Having said that, my main purpose in writing this post is less to clarify my philosophical views on Objectivism than to issue a public repudiation of the Objectivist movement. A “public repudiation” might well sound self-serving or narcissistic to some ears, as though I regarded what I said in a blog post as making some major difference to the prospects of the movement. Since I know that it won’t, that isn’t my aim. Frankly, I’m not all that concerned about or interested in the “prospects of the Objectivist movement.” What I’m concerned about, given my evident interest in Rand, is the possibility of my being associated with it.
Depending on how you count them, the Objectivist movement has three or four institutional vehicles–the Ayn Rand Institute (ARI), the Anthem Foundation, the Ayn Rand Society (ARS), and The Atlas Society (TAS) (previously the Institute for Objectivist Studies, then The Objectivist Center). Carrie-Ann Biondi and I briefly ran something we called the Institute for Objectivist Studies (IOS), which we conceived of as a successor to the original IOS (founded in 1990). Our IOS lasted seven or eight months, from March until October 2013. I’ve always kept my distance from ARI and Anthem, but was a dues-paying member of ARS from the early 1990s until 2012, and had an on-again, off-again relationship with TAS, most actively between 1991-1994, and then for one-year stints in 1997 and parts of 2012-2013. (The latter relationship is now permanently “off.”)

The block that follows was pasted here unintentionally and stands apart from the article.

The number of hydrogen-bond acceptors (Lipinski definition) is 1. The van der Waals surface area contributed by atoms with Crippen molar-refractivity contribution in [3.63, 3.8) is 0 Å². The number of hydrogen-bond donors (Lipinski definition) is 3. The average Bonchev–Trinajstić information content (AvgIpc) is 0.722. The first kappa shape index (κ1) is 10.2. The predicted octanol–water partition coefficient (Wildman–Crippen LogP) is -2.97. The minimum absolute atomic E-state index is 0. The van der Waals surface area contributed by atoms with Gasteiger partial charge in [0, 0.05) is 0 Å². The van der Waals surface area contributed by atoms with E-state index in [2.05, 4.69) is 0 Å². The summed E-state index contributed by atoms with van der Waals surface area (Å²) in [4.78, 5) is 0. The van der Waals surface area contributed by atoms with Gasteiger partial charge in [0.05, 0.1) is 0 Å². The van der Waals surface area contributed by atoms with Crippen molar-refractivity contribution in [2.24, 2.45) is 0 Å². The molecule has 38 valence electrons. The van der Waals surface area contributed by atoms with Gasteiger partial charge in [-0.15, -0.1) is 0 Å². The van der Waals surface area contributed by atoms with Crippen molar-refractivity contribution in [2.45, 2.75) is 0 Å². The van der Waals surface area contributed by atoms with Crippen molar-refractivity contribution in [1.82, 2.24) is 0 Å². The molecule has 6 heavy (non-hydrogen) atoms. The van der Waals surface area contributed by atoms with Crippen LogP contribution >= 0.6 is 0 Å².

I won’t bother to rehearse all of the details involving the similarities, differences, and histories of the four institutions. Suffice it to say that I regard all of them as morally corrupt, and regard the very idea of an “Objectivist movement” as a pointless (and pernicious) waste of time. I’ve expressed my opposition to the idea of an Objectivist movement here. My objections to each of the four Objectivist institutions are scattered on websites across the Internet. I may bring them together some day and house them in one place, but the basic objection can be put in a few sentences: in my experience, none of the four Objectivist institutions I’ve mentioned is committed to an honest conception of intellectual inquiry. Some of them wear more impressive academic garb than others, but all of them operate within a “movement” mentality that relies on heavy doses of group-think, dogmatism, and on occasion, all-out intellectual dishonesty. A judicious person would think long and hard before accepting an invitation from any of them. Ultimately, I don’t think a judicious person would accept such an invitation at all.
This isn’t the place to make a full case against the Objectivist movement. Not having done so, I can’t claim to have convinced you of my belief in its problematic features. Having distanced myself from it, all I can do here is to underscore the need for caution–even outright suspicion–in dealing with it. As most people already know, the Objectivist movement has a bad reputation. I would just add that most of that reputation is well- earned and well-justified. My advice: do some assiduous research before you deal with it, and you’ll come to the same conclusion on your own. (And, to paraphrase Philip Larkin, if you’re already in the movement, get out while you can.) Meanwhile, caveat emptor. Let the would-be buyer beware.